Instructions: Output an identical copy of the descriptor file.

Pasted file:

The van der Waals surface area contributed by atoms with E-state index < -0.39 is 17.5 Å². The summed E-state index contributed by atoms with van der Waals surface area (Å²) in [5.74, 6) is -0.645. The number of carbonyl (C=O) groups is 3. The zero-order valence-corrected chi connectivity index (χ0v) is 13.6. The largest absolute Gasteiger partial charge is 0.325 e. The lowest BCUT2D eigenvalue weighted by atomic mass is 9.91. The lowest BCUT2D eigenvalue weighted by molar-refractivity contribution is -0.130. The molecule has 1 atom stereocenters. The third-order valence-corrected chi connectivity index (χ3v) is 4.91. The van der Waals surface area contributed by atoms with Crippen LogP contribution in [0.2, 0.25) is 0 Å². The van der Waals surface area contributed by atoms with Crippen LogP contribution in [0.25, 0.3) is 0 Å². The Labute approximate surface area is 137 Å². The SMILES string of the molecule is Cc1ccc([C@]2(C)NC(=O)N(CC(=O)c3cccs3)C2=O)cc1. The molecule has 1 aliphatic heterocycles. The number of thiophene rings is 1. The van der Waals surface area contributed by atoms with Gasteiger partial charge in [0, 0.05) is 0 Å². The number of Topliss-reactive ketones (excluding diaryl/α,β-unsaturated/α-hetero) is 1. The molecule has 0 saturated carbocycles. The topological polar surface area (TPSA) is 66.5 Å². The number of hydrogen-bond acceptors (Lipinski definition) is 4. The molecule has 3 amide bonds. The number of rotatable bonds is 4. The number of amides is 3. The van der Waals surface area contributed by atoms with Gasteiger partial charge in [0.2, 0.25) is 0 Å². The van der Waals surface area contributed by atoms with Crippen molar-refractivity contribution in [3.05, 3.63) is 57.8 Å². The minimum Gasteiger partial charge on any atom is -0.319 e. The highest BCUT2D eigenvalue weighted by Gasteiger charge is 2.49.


The van der Waals surface area contributed by atoms with E-state index < -0.39 is 17.5 Å². The summed E-state index contributed by atoms with van der Waals surface area (Å²) in [5.74, 6) is -0.645. The number of carbonyl (C=O) groups is 3. The zero-order valence-corrected chi connectivity index (χ0v) is 13.6. The largest absolute Gasteiger partial charge is 0.325 e. The lowest BCUT2D eigenvalue weighted by atomic mass is 9.91. The lowest BCUT2D eigenvalue weighted by molar-refractivity contribution is -0.130. The molecule has 1 atom stereocenters. The third-order valence-corrected chi connectivity index (χ3v) is 4.91. The van der Waals surface area contributed by atoms with Crippen LogP contribution in [0.2, 0.25) is 0 Å². The van der Waals surface area contributed by atoms with Crippen LogP contribution in [0.25, 0.3) is 0 Å². The Labute approximate surface area is 137 Å². The SMILES string of the molecule is Cc1ccc([C@]2(C)NC(=O)N(CC(=O)c3cccs3)C2=O)cc1. The molecule has 1 aliphatic heterocycles. The number of thiophene rings is 1. The van der Waals surface area contributed by atoms with Gasteiger partial charge in [0, 0.05) is 0 Å². The number of Topliss-reactive ketones (excluding diaryl/α,β-unsaturated/α-hetero) is 1. The molecule has 0 saturated carbocycles. The topological polar surface area (TPSA) is 66.5 Å². The number of hydrogen-bond acceptors (Lipinski definition) is 4. The molecule has 3 amide bonds. The number of rotatable bonds is 4. The number of amides is 3. The van der Waals surface area contributed by atoms with Gasteiger partial charge in [0.2, 0.25) is 0 Å². The van der Waals surface area contributed by atoms with Crippen molar-refractivity contribution in [3.05, 3.63) is 57.8 Å². The minimum Gasteiger partial charge on any atom is -0.319 e. The highest BCUT2D eigenvalue weighted by Gasteiger charge is 2.49.